Microsoft is easily one of the most recognizable brand names in the world. Almost everyone with access to technology has used a Windows machine, which is the company’s most popular product. Even so, Microsoft has only recently started paying some serious attention to the Windows gaming market. Why is that?
The original Xbox was released back in 2001, formally marking Microsoft’s entrance into the console industry. Now that the company had a dedicated gaming system, it obviously had to support it. While Microsoft had made many great titles for MS-DOS and then Windows, it shifted the majority of its gaming resources towards the Xbox. This continued to be the case for quite some time, going through the (very long) life of the Xbox 360 and into the beginning of the Xbox One’s lifetime. So, what happened?
While the original Xbox was barely able to hold a candle to the massive sales of Sony’s PS2, its successor the Xbox 360 really gave the PS3 a run for its money; the 360 was able to stand up to the PS3 in basically every avenue. As a result, both systems ended up selling almost the same amount of units over the course of their decade-long lifecycles. However, the current situation is a lot different than in the previous generation: the Xbox brand is once again being eclipsed by PlayStation.
Ironically, Microsoft has fallen into the same trap as Sony did in the previous gen, which was the reason why they were unable to recreate the massive dominance of the PS2 with the PS3—arrogance. Microsoft saw how much of a hit the 360 was and got a bit too confident, which is why it had the audacity to publicize its initial Xbox One DRM policies and also why it made the expensive KInect add-on a ‘necessary’ part of the experience. Similarly, Sony got way too ahead of itself with the pricing of the PS3. In both cases, fans went over to the other side.
Somehow, Microsoft didn’t learn from Sony’s arrogance in the 7th-gen.
As a result, the Xbox One got off to a bad start.
The Xbox One hasn’t been able to completely recover from its initial hardships due to the fact that it just doesn’t have the same kind of appeal as the PS4. Sony’s system has been a big hit in just about every market, including its own backyard of Japan; a region where the Xbox brand has always been notoriously tiny. Had Sony not made such massive fumbles in the early days of the PS3, then perhaps it would have replicated the success of the PS2. Either way, Microsoft has its back against the wall in the console market right now, which is why they have called upon Windows once more.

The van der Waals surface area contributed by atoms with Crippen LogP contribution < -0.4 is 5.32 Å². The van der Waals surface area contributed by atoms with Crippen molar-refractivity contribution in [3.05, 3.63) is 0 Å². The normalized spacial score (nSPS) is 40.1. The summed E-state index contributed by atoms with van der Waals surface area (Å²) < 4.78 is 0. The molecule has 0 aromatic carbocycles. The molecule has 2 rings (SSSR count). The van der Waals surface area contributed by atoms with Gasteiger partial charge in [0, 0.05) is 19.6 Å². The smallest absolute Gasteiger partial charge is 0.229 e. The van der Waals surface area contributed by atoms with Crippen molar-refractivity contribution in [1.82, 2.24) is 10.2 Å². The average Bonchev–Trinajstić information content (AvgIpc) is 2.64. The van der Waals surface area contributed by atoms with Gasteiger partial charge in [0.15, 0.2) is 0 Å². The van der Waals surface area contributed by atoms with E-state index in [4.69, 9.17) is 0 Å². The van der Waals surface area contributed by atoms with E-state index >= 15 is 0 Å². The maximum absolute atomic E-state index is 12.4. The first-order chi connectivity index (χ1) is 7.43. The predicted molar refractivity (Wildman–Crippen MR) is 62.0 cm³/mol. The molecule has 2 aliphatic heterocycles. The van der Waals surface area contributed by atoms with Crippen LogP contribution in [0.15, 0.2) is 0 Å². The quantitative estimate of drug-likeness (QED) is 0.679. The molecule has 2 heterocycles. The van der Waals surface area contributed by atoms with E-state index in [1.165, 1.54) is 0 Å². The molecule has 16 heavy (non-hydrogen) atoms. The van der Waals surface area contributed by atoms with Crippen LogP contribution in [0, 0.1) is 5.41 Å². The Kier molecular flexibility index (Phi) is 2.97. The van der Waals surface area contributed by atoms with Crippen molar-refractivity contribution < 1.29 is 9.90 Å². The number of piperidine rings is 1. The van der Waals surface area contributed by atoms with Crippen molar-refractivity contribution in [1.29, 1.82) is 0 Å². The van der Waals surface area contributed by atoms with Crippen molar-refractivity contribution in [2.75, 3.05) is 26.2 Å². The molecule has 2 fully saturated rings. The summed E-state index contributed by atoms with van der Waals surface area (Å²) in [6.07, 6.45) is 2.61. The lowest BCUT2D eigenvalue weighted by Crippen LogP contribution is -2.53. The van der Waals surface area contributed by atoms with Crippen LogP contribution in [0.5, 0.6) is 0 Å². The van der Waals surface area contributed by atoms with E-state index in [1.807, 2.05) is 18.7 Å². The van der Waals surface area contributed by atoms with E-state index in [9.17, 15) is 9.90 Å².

Microsoft has now taken the fight over to a new arena where Sony can’t touch it. While it does have to battle over people’s living rooms when it comes to consoles, Microsoft is virtually uncontested in the PC market; there’s no other gaming platform on PC that’s bigger than Microsoft Windows. With services like Xbox Play Anywhere and Xbox Live on Windows 10, Microsoft is basically transforming the ‘Xbox’ brand into an umbrella for its entire gaming division. PC gaming has always had a fairly large presence, so why has this change been happening only recently?
Well, in addition to the Xbox One being eclipsed by the PS4, the PC gaming scene has really been blowing up over the last few years. Back in the earlier days of gaming, consoles had the upperhand since they were designed specifically to play video games. PCs on the other hand were built to be multipurpose machines, with gaming being just another feature instead of the focus. As time passed, hardware companies have been catering to gamers more and more to the point where gaming computers are now a popular type of PC. While Microsoft has kept most of its gaming efforts focused on the Xbox consoles throughout the 2000s, it has also enhanced newer versions of Windows by means of making them more stable and efficient when it comes to system resources. This has led to game support and performance improving with each new iteration of the OS. Finally, arguably the biggest reason as to why PC gaming has become so big, is the Steam service from Valve.